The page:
Kindergartners Are Smarter Than Business School Students

Imagine a room filled with 30 people, divided into six teams. Each team gets 20 sticks of spaghetti, a yard of string, strips of scotch tape, and a single marshmallow. They have 18 minutes to build a free-standing structure that will enable the marshmallow to rest on top. This is marshmallow challenge.

Marshmallow Challenge

In a seven-minute TED talk, Tom Wujec shares data suggesting that, while the average team produces a tower with a height of about 20 inches, business school students tend to significantly underperform the average. While MBA students do poorly, kindergarteners beat the average:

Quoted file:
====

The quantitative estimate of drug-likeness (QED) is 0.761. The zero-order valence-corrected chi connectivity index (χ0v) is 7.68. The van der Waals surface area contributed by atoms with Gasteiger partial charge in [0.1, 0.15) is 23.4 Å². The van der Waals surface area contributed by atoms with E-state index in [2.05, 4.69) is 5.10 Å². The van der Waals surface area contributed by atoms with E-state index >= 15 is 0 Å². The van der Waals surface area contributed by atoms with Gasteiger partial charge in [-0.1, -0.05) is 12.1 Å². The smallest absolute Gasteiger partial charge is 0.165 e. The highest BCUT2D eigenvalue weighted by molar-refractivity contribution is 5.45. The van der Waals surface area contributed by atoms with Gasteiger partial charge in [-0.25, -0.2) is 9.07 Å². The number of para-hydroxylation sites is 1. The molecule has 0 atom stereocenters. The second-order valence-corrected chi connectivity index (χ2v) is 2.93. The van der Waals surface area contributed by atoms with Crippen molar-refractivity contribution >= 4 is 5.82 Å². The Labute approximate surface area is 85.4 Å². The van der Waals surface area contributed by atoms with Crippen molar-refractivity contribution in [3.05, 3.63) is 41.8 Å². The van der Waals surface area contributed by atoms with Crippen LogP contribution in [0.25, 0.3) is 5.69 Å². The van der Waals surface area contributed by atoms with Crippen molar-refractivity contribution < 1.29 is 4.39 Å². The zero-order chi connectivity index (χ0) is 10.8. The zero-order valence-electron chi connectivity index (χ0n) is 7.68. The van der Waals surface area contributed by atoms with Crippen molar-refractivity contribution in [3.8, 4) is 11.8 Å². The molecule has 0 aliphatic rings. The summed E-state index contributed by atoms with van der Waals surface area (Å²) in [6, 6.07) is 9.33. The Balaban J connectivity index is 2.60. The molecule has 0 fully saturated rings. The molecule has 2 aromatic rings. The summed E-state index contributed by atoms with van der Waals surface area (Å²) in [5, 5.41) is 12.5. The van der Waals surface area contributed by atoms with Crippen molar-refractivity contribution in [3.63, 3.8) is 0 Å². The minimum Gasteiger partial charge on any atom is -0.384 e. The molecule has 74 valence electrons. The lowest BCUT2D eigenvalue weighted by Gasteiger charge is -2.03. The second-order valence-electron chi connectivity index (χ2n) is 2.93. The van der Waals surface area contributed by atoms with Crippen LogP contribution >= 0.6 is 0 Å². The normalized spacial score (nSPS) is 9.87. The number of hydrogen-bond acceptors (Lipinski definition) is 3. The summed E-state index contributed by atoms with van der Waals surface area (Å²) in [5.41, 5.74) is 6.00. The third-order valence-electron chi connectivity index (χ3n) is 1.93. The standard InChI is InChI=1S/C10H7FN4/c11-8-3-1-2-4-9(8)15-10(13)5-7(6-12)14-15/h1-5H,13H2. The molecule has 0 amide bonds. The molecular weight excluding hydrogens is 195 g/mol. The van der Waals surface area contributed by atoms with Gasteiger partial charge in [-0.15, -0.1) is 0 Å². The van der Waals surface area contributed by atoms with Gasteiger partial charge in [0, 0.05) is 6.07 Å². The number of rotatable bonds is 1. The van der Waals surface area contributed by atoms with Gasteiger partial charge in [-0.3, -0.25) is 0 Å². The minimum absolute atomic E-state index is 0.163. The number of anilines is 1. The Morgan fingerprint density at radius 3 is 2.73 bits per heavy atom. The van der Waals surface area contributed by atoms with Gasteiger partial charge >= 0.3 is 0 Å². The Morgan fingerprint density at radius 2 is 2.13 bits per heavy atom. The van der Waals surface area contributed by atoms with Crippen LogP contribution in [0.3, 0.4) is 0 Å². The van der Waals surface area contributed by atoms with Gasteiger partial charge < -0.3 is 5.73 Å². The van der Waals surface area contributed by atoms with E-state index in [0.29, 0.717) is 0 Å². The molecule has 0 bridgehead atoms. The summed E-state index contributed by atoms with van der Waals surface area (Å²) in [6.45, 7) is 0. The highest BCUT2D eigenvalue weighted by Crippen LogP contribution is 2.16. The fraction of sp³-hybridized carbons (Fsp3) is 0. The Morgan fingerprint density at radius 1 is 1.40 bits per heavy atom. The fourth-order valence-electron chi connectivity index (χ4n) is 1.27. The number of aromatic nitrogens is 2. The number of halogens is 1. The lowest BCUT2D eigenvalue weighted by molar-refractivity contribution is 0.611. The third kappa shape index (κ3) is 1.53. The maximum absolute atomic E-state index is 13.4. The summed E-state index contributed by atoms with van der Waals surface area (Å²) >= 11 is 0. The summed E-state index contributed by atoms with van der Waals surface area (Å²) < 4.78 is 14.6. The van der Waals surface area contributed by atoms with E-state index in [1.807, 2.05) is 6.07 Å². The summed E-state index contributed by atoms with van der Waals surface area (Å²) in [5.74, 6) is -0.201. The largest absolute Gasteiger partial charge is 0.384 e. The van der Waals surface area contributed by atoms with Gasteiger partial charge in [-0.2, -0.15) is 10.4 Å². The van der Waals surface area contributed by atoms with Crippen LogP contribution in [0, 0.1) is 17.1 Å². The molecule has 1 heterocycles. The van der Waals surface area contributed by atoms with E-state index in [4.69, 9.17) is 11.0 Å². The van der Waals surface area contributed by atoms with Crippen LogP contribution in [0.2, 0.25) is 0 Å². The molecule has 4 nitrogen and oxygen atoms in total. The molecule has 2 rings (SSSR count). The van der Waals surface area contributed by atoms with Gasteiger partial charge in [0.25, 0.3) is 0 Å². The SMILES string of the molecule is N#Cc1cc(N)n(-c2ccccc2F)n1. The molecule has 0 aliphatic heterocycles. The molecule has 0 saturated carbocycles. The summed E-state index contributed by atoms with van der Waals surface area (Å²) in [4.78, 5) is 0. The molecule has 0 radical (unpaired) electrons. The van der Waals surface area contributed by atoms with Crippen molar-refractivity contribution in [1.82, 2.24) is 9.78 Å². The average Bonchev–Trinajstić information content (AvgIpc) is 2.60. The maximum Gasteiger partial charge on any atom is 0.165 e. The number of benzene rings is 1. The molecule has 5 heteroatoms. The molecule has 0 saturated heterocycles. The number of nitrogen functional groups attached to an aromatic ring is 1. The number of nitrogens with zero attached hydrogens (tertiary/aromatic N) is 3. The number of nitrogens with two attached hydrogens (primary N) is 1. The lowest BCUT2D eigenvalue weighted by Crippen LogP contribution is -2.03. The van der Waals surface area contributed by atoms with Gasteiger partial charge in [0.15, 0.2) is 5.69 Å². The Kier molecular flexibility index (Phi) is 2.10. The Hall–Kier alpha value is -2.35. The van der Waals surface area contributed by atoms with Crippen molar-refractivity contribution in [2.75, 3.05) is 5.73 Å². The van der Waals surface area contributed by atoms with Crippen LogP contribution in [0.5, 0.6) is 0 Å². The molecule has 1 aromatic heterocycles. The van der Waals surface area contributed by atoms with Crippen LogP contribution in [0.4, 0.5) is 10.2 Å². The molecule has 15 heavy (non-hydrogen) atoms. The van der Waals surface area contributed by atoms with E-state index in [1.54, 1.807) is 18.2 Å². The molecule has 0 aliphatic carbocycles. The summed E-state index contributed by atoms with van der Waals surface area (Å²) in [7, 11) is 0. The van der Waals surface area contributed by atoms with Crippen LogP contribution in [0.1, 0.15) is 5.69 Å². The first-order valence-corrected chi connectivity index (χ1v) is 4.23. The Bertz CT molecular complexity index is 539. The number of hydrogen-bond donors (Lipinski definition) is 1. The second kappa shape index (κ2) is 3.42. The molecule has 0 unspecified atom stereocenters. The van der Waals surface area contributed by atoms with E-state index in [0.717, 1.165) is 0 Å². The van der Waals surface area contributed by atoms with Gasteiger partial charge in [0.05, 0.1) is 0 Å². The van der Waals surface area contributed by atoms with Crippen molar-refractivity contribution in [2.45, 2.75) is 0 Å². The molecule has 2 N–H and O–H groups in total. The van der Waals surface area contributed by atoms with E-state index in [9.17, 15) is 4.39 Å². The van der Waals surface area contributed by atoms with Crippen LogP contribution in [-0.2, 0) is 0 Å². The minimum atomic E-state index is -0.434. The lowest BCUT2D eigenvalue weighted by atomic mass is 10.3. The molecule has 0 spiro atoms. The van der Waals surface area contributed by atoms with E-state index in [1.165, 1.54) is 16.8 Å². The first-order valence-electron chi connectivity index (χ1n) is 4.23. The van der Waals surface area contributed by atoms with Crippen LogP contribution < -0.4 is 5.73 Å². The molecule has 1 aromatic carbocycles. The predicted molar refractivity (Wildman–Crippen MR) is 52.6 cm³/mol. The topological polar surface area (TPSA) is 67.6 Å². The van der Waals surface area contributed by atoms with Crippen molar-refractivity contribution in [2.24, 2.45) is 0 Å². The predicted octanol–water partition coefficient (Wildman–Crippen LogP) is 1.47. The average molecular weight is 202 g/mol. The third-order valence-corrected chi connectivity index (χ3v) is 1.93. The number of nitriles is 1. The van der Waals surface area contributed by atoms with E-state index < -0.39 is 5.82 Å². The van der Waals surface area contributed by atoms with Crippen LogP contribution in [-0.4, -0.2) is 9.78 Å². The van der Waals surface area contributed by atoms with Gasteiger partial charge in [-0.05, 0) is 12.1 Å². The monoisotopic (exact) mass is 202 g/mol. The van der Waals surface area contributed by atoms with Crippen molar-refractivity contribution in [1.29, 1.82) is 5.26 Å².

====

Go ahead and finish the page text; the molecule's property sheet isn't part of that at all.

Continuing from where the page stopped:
[B]usiness students are trained to find the single right plan, right? And then they execute on it. And then what happens is, when they put the marshmallow on the top, they run out of time and what happens? It’s a crisis. Sound familiar? Right. What kindergarteners do differently is that they start with the marshmallow, and they build prototypes, successive prototypes, always keeping the marshmallow on top, so they have multiple times to fix when they build prototypes along the way. Designers recognize this type of collaboration as the essence of the iterative process. And with each version, kids get instant feedback about what works and what doesn’t work.

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